Some years ago, my lovely bride and I had the incredible luck to house-sit a vast old house by the sea. This was one cool house for any number of reasons; it was rent-free for us for 10 months, since the owner and her family only came back in summer; it had a coterie of maintenance men assigned to it and paid ahead of time by the owner, so my job was to sit on the porch and smoke cigars; it was ringed by a small wood in which there were pheasants and night-herons; it was flanked on one side by a genius artist and on the other by a lovely old church; and it had the greatest personal library I had ever seen, thousands of books, among which I discovered complete sets of three writers: Winston Churchill, Charles Dickens, and Joseph Conrad.
This posed an immediate problem. None of the three were parsimonious with their works; all of them had their glowing virtues, and one had been a partner in saving civilization from slavery; but even I, then in the full flush of youthful arrogance, knew that I could not read all of all of them in 10 months, or even all of two of them. I would have to choose one, I told my lovely bride.
Sensibly she asked why I had to choose one to read in toto when I could read some of all, or even graze freely among all the books in the house, but I was and am a man, and therefore willing and able to set off on vast silly projects, so I did.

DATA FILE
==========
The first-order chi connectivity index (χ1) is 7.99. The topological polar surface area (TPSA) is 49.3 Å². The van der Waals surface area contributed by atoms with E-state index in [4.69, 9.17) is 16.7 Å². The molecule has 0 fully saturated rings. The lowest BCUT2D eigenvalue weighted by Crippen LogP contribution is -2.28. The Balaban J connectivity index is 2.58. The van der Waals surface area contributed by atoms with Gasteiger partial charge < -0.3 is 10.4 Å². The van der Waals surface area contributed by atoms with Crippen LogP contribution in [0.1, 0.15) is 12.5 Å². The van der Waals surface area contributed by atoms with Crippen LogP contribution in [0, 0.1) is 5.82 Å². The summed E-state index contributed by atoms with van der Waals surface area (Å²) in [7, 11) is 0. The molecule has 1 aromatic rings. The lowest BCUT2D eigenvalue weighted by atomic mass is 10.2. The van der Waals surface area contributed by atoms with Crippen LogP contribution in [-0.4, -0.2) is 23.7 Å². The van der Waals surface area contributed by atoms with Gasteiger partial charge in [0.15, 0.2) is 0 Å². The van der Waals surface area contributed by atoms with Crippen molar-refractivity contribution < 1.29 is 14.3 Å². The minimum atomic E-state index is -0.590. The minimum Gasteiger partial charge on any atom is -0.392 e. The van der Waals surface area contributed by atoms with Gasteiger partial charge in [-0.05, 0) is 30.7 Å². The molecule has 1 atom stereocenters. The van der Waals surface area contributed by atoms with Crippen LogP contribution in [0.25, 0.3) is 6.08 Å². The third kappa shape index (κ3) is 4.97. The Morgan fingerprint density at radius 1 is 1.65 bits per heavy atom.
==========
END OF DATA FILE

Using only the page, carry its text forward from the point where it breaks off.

First I decided to test each man by reading the first chapters of three of his books. Churchill showed early promise, but then I dipped into A History of the English-Speaking Peoples, possibly the most boring book in the history of the English-speaking peoples, and stopped cold. Dickens had me through Great Expectations and A Tale of Two Cities, but then I ran into Bleak House, and froze. With trepidation I turned to Conrad, fearing that my lovely bride was right and all I could do those 10 months was read the greatest hits of the house … but no! Youth, Typhoon, Lord Jim, The Shadow Line, The Nigger of the Narcissus, all superb! and then, deliberately, with my heart in my mouth, I read The Secret Agent and Nostromo, hoping that he would be as good on land as he was at sea, and he was! And then, blessedly, delightedly, every night in my little study lined with the works of the historian Page Smith, who had lived and worked in the house, I read most of the astonishing outpouring of stories and novels and novellas and essays Joseph Conrad published between 1895 and his death in 1924, including his lovely collection of personal essays, The Mirror of the Sea.
We had to leave that house at the end of June, as the gracious owner and her clan returned for high summer by the sea, and there is much I miss about it even now—the croak of pheasants in thickets, the plethora of bedrooms (15!) for awed houseguests, the cheerful burly pastor next door, the friendly repairmen with whom I shared cigars, the lovely loneliness of life in a free mansion with my paramour when we were young; but also I miss the patent joy of spending almost a year with one extraordinary writer, who never once disappointed me, even over the course of some 30 books. Offhand I can think of only Graham Greene and Georges Simenon and maybe John Steinbeck for that sort of quality over a long shelf of books; how rare it is to be very good and very productive; and how rarely today do we stop and salute and celebrate Józef Teodor Konrad Korzeniowski, born in what is today the seething Ukraine, who unquestionably is one of the finest writers in the history of the English-speaking peoples—all due respect to Sir Winston.
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